AMS products also serve two of the three major global providers of CT scanning equipment. AMS’ mixed-signal ASICs are high-quality, high-performance products that extract low-level signals in high-noise environments. When embedded into CT medical imaging machines, this translates to better image quality and lower doses of radiation per scan. We believe these benefits, coupled with the decreasing costs per channel, will help drive growth for the overall CT scan market. The trend toward decreasing costs per channel has translated into strong growth in the number of potential uses of CT technology outside of medical environments, including security screening and non-destructive test equipment. As a key supplier of mixed signal ASICs into CT medical machines, we believe that we are well-positioned to benefit from an increase in the market for this technology.
 
Aeroflex Test Solutions
 
ATS’ products include avionics, communications and general purpose test equipment, instruments and systems which enable our customers to design, build, deploy and manage their products and technologies.
 
ATS’ avionic test solutions are used in the design, manufacture, test and maintenance of commercial, civil and military avionics systems. As a leader in avionic testing solutions, ATS equipment provides the stimulus and signals necessary for certification, verification, fault finding and diagnostics of avionics systems on the ground. We also provide customized avionics test solutions to support manual and automatic test equipment for manufacturing, repair and ground support operations.
 
Our military communications testing systems are primarily used by the U.S. military to test complex voice and data frequency hopping radios and accessories. Our ruggedized packaging makes the system suitable for depot and field maintenance shops.
 
ATS has over 50 years of experience in providing radio test set solutions. We are the leading provider of Terrestrial Trunked Radio (TETRA) and Project 25 (P25) radio test equipment used by major manufacturers, installers, operators and repairers worldwide.  TETRA is the global standard for Private Mobile Radio (PMR), used particularly by emergency services, public transport and utilities. P25 is a standard for digital radio communications for use by federal, state/province and local public safety agencies in North America to enable them to communicate with other agencies and mutual aid response teams in emergencies.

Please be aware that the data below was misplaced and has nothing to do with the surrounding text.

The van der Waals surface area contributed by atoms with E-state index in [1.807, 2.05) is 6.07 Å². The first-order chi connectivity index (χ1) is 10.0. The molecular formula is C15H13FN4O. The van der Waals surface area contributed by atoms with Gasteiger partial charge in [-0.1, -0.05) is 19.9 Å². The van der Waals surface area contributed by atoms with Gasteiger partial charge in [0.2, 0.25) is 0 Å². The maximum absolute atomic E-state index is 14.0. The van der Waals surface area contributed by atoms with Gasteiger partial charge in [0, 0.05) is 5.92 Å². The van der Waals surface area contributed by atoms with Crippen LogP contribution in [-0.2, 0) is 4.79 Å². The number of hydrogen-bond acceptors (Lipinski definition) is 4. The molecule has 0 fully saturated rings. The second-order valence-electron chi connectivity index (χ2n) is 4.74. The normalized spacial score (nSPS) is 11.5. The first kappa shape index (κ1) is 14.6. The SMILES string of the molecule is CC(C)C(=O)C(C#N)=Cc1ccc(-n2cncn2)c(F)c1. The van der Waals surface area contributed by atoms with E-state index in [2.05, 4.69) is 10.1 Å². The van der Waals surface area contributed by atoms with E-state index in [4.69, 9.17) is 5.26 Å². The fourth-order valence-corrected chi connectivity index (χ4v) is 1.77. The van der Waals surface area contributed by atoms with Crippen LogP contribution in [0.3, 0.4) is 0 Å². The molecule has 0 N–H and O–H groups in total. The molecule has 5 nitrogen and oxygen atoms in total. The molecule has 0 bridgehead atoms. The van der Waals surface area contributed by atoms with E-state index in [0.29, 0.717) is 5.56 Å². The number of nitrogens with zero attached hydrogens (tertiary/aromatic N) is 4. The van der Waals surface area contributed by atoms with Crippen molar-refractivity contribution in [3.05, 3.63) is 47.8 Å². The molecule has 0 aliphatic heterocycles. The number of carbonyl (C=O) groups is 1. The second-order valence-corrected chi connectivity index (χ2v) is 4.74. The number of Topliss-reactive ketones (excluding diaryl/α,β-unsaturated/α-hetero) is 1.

We also offer a wide selection of cellular test sets addressing both mobile and base station test applications across an array of wireless standards. Research and development applications include protocol stack development, system integration and interoperability testing.
 
We also create testing solutions for 3G infrastructure developers and 3G network operators to assist them in debugging new network features, interoperability analysis, regression testing, network stress testing, acceptance testing, quality of service analysis and network performance optimization.
 
Research and Development
 
As of June 30, 2009, we had approximately 800 engineers conducting research and development activities at 17 of our facilities.

 
- 14 -

 
 
Our research and development efforts primarily involve engineering and design relating to:
 
 
·
developing new products;
 
 
·
improving existing products;
 
 
·
adapting existing products to new applications; and
 
 
·
developing prototype components to bid on specific programs.
 
We emphasize research and development efforts for products in both the AMS and ATS divisions. In AMS, we have geared our research and development capabilities toward continually introducing new, high value products, including the planned introduction of power subsystems and microwave/RF Modules and microreceivers between 2007 and 2009, enabling us to increase the number of our products embedded into modern satellites. In ATS, we are developing technologies that are used in the next generation of wireless infrastructure. Our research and development consists of self-funded research and development as well as research and development we conduct in collaboration with or on behalf of our customers.